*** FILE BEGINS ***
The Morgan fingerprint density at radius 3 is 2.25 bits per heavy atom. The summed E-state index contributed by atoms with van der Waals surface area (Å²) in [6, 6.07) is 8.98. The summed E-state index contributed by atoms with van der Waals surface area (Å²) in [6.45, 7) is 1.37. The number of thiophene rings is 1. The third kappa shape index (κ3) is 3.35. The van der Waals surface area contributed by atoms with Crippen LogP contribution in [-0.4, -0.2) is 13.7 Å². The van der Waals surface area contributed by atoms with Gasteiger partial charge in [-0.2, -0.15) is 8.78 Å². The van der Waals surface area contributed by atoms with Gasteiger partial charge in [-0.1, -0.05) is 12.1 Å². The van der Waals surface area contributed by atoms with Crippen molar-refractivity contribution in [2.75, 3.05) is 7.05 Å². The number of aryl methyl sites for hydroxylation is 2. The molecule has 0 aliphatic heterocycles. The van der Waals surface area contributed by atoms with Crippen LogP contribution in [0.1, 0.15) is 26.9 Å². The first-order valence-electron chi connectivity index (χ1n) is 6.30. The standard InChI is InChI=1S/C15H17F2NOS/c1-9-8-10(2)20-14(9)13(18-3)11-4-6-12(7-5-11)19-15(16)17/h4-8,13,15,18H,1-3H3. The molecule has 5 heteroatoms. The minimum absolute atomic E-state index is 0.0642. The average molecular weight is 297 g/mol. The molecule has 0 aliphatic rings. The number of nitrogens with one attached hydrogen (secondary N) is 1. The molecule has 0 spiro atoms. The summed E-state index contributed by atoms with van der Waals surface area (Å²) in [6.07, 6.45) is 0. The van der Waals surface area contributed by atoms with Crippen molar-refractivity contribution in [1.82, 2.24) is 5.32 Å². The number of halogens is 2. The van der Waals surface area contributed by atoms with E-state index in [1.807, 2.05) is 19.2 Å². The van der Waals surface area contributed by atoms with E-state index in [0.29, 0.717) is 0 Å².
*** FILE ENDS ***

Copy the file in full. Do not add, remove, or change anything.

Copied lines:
The Morgan fingerprint density at radius 3 is 2.25 bits per heavy atom. The summed E-state index contributed by atoms with van der Waals surface area (Å²) in [6, 6.07) is 8.98. The summed E-state index contributed by atoms with van der Waals surface area (Å²) in [6.45, 7) is 1.37. The number of thiophene rings is 1. The third kappa shape index (κ3) is 3.35. The van der Waals surface area contributed by atoms with Crippen LogP contribution in [-0.4, -0.2) is 13.7 Å². The van der Waals surface area contributed by atoms with Gasteiger partial charge in [-0.2, -0.15) is 8.78 Å². The van der Waals surface area contributed by atoms with Gasteiger partial charge in [-0.1, -0.05) is 12.1 Å². The van der Waals surface area contributed by atoms with Crippen molar-refractivity contribution in [2.75, 3.05) is 7.05 Å². The number of aryl methyl sites for hydroxylation is 2. The molecule has 0 aliphatic heterocycles. The van der Waals surface area contributed by atoms with Crippen LogP contribution in [0.1, 0.15) is 26.9 Å². The first-order valence-electron chi connectivity index (χ1n) is 6.30. The standard InChI is InChI=1S/C15H17F2NOS/c1-9-8-10(2)20-14(9)13(18-3)11-4-6-12(7-5-11)19-15(16)17/h4-8,13,15,18H,1-3H3. The molecule has 5 heteroatoms. The minimum absolute atomic E-state index is 0.0642. The average molecular weight is 297 g/mol. The molecule has 0 aliphatic rings. The number of nitrogens with one attached hydrogen (secondary N) is 1. The molecule has 0 spiro atoms. The summed E-state index contributed by atoms with van der Waals surface area (Å²) in [6.07, 6.45) is 0. The van der Waals surface area contributed by atoms with Crippen molar-refractivity contribution in [1.82, 2.24) is 5.32 Å². The number of halogens is 2. The van der Waals surface area contributed by atoms with E-state index in [1.807, 2.05) is 19.2 Å². The van der Waals surface area contributed by atoms with E-state index in [0.29, 0.717) is 0 Å².